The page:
An Enterprise couple and their charitable trusts are suing Wallowa County Sheriff Fred Steen and the county in federal court, seeking more than $10 million in damages for alleged defamation and interference with their business activities.
Bruce and Venese Hampton filed the complaint March 15 in U.S. District Court in Pendleton. Bruce Hampton also is listed as a plaintiff as trustee of two Hampton trusts.
Named as defendants are Steen, the Wallowa County Sheriffs Office and Wallowa County.
The suit alleges that Steen, County Commissioner Paul Castilleja, and an Imnaha man, Lloyd Trackwell, conspired to interfere in the plaintiffs economic relationships, among other claims.
Castilleja and Trackwell are not named as defendants.
Steen, contacted this week by the Chieftain, declined to comment on the case. Plaintiffs and defendants Portland-based attorneys, respectively, David Angeli and Steve Kramer, were both unavailable for comment. The newspaper could not reach Castilleja by phone Tuesday morning.
Trackwell commented via e-mail. This lawsuit is intended to silence honest people who dare to speak the truth, he stated. It is a lawsuit intended to punish honest public officials for doing their jobs... I believe that everyone named in this lawsuit will eventually be vindicated.
The Hamptons complaint, 23 pages long, states that Trackwell, who, according to the plaintiffs, was at all times an agent of Steen and of [the Wallowa County Sheriffs Office], deliberately interfered in numerous economic relationships the Hamptons had with various parties, thereby ending those relationships.
Most of the allegations of interference in some respect concern the Hamptons real estate holdings and arrangements already existing or in the works with private land conservation organizations, similarly interested government agencies such as the Natural Resource Conservation Service and the Oregon Watershed Enhancement Board, title companies, real estate firms, and a bank.
The complaint contends the defendants engaged in a scheme to discredit, defame, coerce, and injure the plaintiffs while wrongfully interfering with the plaintiffs contractual relationships.
According to the plaintiffs, Trackwell became a collection agent for American Bank of Missouri in August 2007. His agreement with ABM allowed him to try to collect a debt allegedly owed by plaintiffs to ABM, the complaint states. ABM agreed to pay Lloyd Trackwell 45% of any monies Lloyd Trackwell collected from plaintiffs on the alleged debt.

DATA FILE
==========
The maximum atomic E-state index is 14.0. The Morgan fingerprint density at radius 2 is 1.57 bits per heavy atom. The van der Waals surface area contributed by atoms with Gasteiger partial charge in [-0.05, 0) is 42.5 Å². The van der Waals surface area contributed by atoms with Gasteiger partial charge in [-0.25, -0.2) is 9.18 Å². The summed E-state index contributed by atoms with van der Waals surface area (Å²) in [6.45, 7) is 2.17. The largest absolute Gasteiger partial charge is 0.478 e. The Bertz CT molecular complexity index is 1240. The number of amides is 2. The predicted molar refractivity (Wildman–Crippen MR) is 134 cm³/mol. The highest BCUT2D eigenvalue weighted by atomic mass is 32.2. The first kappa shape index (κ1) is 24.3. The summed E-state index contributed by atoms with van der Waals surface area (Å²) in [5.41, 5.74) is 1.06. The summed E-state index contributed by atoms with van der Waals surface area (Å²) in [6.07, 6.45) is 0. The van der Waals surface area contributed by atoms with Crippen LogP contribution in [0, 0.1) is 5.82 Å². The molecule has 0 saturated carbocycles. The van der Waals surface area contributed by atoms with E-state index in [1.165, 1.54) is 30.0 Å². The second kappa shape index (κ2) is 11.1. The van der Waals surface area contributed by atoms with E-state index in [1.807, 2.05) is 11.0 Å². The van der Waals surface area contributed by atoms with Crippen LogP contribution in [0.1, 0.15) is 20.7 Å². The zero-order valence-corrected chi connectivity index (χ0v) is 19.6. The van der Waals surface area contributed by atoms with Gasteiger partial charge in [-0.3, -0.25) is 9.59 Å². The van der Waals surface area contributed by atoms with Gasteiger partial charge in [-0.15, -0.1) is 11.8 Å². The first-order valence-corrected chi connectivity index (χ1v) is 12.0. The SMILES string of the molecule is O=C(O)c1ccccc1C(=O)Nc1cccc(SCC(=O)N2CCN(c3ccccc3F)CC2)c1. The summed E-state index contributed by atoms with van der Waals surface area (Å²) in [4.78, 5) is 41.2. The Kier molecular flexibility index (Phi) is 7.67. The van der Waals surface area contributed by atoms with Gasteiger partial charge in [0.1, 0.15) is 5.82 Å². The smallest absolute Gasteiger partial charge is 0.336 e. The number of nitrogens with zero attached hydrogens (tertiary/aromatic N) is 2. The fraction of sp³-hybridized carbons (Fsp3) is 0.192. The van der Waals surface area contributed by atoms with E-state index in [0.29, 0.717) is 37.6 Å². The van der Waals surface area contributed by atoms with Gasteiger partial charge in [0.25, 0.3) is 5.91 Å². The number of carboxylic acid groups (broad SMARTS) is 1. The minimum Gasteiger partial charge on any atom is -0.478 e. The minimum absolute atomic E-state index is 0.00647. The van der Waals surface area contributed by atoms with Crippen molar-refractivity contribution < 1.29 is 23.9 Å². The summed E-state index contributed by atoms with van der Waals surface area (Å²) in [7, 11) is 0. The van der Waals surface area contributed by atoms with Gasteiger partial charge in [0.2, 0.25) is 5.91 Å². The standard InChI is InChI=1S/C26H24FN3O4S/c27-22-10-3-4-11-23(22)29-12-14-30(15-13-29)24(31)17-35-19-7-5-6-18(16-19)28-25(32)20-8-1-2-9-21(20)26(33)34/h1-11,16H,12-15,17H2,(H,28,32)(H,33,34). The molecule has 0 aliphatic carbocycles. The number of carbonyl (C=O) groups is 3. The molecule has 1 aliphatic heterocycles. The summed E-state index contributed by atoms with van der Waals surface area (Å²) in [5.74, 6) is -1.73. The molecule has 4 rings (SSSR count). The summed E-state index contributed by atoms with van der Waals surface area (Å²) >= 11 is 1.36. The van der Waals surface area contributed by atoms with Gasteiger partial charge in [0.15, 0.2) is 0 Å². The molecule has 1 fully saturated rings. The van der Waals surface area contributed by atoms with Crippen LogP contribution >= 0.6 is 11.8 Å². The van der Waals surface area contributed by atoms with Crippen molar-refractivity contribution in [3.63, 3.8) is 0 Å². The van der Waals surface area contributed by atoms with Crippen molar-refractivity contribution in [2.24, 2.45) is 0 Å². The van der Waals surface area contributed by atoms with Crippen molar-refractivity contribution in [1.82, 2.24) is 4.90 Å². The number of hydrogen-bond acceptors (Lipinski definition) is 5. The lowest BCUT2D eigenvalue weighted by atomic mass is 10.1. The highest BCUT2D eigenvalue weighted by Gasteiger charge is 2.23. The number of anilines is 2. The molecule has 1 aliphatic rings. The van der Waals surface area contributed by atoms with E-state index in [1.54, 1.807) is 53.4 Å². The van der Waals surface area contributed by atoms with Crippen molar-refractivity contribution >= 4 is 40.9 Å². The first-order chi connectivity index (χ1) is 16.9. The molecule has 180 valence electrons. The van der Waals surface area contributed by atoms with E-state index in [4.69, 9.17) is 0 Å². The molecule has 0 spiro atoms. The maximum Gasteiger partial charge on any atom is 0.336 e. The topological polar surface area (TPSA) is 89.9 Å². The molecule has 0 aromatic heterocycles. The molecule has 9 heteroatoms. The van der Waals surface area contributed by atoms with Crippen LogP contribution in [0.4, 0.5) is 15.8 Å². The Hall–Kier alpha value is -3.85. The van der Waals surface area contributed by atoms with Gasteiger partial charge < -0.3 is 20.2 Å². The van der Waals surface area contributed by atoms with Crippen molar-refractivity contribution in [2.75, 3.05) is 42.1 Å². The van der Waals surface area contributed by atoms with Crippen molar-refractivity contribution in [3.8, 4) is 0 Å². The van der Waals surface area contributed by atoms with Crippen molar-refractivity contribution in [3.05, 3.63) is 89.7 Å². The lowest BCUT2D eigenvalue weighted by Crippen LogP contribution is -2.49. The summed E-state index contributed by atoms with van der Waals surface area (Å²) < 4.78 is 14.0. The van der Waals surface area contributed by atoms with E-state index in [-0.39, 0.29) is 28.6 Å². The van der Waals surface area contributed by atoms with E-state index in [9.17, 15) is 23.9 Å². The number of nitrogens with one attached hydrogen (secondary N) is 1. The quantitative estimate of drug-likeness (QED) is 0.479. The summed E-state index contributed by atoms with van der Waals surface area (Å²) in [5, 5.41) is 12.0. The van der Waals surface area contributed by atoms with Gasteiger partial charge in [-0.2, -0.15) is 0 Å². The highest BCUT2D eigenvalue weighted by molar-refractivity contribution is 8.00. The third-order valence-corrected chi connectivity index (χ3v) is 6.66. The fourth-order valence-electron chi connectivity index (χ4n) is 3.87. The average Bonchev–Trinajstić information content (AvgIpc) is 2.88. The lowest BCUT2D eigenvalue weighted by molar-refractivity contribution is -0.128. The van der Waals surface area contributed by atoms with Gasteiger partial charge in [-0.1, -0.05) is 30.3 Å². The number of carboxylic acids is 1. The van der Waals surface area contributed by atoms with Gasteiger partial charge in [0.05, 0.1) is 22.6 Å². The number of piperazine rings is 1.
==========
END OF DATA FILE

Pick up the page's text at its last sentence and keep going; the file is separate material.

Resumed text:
Thereafter, the Hamptons say, Trackwell began contacting their various business associates and even the pastor of their church. Their complaint alleges that in August 2009 communications Trackwell had with their pastor and with other church members, Trackwell falsely accused plaintiffs of failing to pay their debts, of tax evasion, fraud, and he called the Hamptons liars.
Also in 2009, the complaint states, Trackwell contacted a title company owner and falsely asserted that the Hamptons were under investigation by the FBI and the Oregon Department of Justice.
The complaint lists other instances of Trackwell contacting the Hamptons associates.
The Hamptons allege that Trackwell also filed false complaints against them with the Oregon Department of Justice and other law enforcement agencies.
Trackwell, Steen and Castilleja have met regularly at the sheriffs office to coordinate their plans in furthering their conspiracy and enterprise to discredit, defame, coerce, extort and injure the Hamptons, the plaintiffs allege.
The complaint lists further claims for arbitrary law enforcement for the purpose of harassment and interference, infliction of emotional distress, wrongful initiation of civil proceedings, and for violating Oregons racketeering laws.
The filing asks the court to award economic damages of $5,133,000 and another $5 million in non-economic damages.
Although Trackwell is not a defendant in the suit, his e-mailed statement termed it the latest in a series of lawsuits intended to break me financially to keep me from speaking the truth.